Even if you don’t (or haven’t) owned residential rental properties, chances are you’ve heard a horror story or two about the “tenant from hell”. Anyone who’s gone through the ordeal of trying to evict a tenant who has stopped paying rent or has simply failed to keep up his or her end of the bargain and has trashed the home knows the pain. But in reality, most tenants tend to be reliable, pay their rent and take care of the home. This post is intended to highlight some tips and tricks to help landlords find the right tenants.
Legitimize your advertisements Whether you are using Kijii, Craigslist or Viewit, there are a number of ways of putting together a solid online ad, but one trick worth mentioning is to throw in “we do backgrounds and credit checks”. This will land you a greater number of qualified leads and filter out the “fluff”.
Perform proper credit checks For Roughly $20, you can order a credit check from either Equifax or TransUnion. They’re worth their weight in gold. Also consider joining the Ontario Landlords Association, where after becoming a member you can perform a credit check for as low as $10.
Request and use references Most prospective tenants will provide references, but exercise caution. They could be friends and/or family or even a current and disgruntled landlord who will lie just to shovel his or her problem onto you. Know who you are speaking with and try for previous landlords.
Verify identity using social media Use social avenues like Facebook and LinkedIn to verify that an individual is who they say they are. It might not work all of the time, but used in tandem with other points listed here, this could help filter out fraud or other fishy activity.
Push for a face-to-face interview Most people are much more comfortable speaking over the phone than they are in person. Push to meet the prospect in person for a better gauge of what type of person they are and whether what they are telling you is true or not. Look for the usual suspects: fidgeting, little eye contact (keep shyness in mind), constantly changing the subject etc.
Use open-ended questions during conversation These are useful for maintaining conversation and uncovering hidden details about someone. “Why don’t you tell me a little more about yourself” or “describe your current living arrangement”. It never ceases to amaze me how important the simple questions can be.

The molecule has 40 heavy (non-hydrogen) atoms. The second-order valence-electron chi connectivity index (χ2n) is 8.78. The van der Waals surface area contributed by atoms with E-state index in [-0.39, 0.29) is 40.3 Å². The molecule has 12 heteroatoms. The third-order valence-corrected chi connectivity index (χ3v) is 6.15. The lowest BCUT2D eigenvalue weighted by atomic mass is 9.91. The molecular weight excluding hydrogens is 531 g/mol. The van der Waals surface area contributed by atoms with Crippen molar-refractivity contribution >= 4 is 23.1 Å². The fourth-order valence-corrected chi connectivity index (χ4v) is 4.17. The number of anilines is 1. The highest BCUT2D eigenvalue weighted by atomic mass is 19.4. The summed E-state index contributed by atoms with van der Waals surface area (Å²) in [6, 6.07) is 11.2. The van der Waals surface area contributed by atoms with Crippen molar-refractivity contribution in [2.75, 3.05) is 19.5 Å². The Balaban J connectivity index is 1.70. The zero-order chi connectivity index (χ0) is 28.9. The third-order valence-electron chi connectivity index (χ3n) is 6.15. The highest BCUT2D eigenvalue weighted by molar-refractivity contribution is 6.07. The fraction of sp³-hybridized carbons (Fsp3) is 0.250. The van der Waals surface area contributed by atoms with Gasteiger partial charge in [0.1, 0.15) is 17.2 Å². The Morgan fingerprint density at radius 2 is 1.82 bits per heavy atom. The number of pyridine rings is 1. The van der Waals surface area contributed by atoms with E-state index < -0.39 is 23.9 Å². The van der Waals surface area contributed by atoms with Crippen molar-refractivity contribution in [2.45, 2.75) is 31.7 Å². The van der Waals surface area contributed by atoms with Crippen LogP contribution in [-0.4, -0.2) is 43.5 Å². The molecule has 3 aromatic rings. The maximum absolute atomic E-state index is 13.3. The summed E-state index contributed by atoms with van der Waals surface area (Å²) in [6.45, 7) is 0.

Gain insight into their current living arrangement If at all possible, ask to stop by their current place of residence for the screening interview. While not always feasible, this will give you first hand insight into their living arrangements and will show you how they live. It might also shed some light on whether they are trying to conceal a pet.
Be fair and reasonable with rent charged Understand the concept of mutual benefit. No doubt you have an investment to protect, and your monthly rental income is your smoking gun. But keep in mind that tenants who feel like they are being overcharged or taken advantage of will move on, quickly. Even worse, they may take out their frustration on your home. Know what others are charging in the area and if possible, give the tenant a deal on their rent to ensure a good relationship. It will save money in the long run by avoiding repairs and filling vacancies.
Provide incentives While used less commonly, this technique can pay in spades. A percentage relief in their last month’s rent for paying on time for the entire year up to that point? A small gift at Christmas time? A small case of beer or liquor for student rental tenants when they first move in? From first hand experience, I can guarantee you that these small incentives pay off huge. Try it out.
It all comes down to two things: do your homework in advance and treat the tenants like you would want to be treated yourself. People often lose sight of the fact that they purchased the home as an investment. Why not do what you can to preserve that investment by looking after the tenant, who will in turn look after the home. Win-win? Sign me up!